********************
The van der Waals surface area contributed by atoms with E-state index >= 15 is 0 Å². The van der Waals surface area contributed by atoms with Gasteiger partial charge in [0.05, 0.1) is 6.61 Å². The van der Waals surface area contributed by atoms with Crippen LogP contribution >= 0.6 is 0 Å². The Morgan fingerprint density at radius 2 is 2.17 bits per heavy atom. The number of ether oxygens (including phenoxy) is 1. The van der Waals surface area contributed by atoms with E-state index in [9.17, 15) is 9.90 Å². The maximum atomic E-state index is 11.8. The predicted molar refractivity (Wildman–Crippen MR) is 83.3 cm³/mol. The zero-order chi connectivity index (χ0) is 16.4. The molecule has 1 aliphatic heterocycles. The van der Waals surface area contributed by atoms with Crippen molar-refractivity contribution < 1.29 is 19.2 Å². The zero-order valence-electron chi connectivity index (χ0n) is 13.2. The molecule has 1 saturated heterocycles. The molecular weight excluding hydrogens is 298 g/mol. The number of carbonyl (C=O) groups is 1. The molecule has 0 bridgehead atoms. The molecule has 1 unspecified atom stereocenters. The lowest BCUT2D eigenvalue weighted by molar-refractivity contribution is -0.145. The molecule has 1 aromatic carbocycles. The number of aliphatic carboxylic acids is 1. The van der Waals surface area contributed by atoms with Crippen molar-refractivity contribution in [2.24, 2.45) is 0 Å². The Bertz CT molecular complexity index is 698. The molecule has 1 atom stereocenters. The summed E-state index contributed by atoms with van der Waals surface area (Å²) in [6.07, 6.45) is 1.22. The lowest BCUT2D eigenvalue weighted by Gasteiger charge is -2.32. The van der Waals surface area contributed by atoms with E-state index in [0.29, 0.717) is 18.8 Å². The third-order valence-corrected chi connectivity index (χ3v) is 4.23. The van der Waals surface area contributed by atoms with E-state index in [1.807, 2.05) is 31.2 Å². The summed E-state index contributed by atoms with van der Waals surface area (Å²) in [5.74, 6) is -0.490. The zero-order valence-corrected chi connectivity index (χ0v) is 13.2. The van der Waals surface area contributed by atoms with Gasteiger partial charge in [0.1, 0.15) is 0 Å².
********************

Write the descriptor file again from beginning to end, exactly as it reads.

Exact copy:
The van der Waals surface area contributed by atoms with E-state index >= 15 is 0 Å². The van der Waals surface area contributed by atoms with Gasteiger partial charge in [0.05, 0.1) is 6.61 Å². The van der Waals surface area contributed by atoms with Crippen LogP contribution >= 0.6 is 0 Å². The Morgan fingerprint density at radius 2 is 2.17 bits per heavy atom. The number of ether oxygens (including phenoxy) is 1. The van der Waals surface area contributed by atoms with E-state index in [9.17, 15) is 9.90 Å². The maximum atomic E-state index is 11.8. The predicted molar refractivity (Wildman–Crippen MR) is 83.3 cm³/mol. The zero-order chi connectivity index (χ0) is 16.4. The molecule has 1 aliphatic heterocycles. The van der Waals surface area contributed by atoms with Crippen molar-refractivity contribution < 1.29 is 19.2 Å². The zero-order valence-electron chi connectivity index (χ0n) is 13.2. The molecule has 1 saturated heterocycles. The molecular weight excluding hydrogens is 298 g/mol. The number of carbonyl (C=O) groups is 1. The molecule has 0 bridgehead atoms. The molecule has 1 unspecified atom stereocenters. The lowest BCUT2D eigenvalue weighted by molar-refractivity contribution is -0.145. The molecule has 1 aromatic carbocycles. The number of aliphatic carboxylic acids is 1. The van der Waals surface area contributed by atoms with Crippen molar-refractivity contribution in [2.24, 2.45) is 0 Å². The Bertz CT molecular complexity index is 698. The molecule has 1 atom stereocenters. The summed E-state index contributed by atoms with van der Waals surface area (Å²) in [6.07, 6.45) is 1.22. The lowest BCUT2D eigenvalue weighted by Gasteiger charge is -2.32. The van der Waals surface area contributed by atoms with E-state index in [0.29, 0.717) is 18.8 Å². The third-order valence-corrected chi connectivity index (χ3v) is 4.23. The van der Waals surface area contributed by atoms with E-state index in [1.807, 2.05) is 31.2 Å². The summed E-state index contributed by atoms with van der Waals surface area (Å²) in [5.74, 6) is -0.490. The zero-order valence-corrected chi connectivity index (χ0v) is 13.2. The van der Waals surface area contributed by atoms with Gasteiger partial charge in [0.1, 0.15) is 0 Å².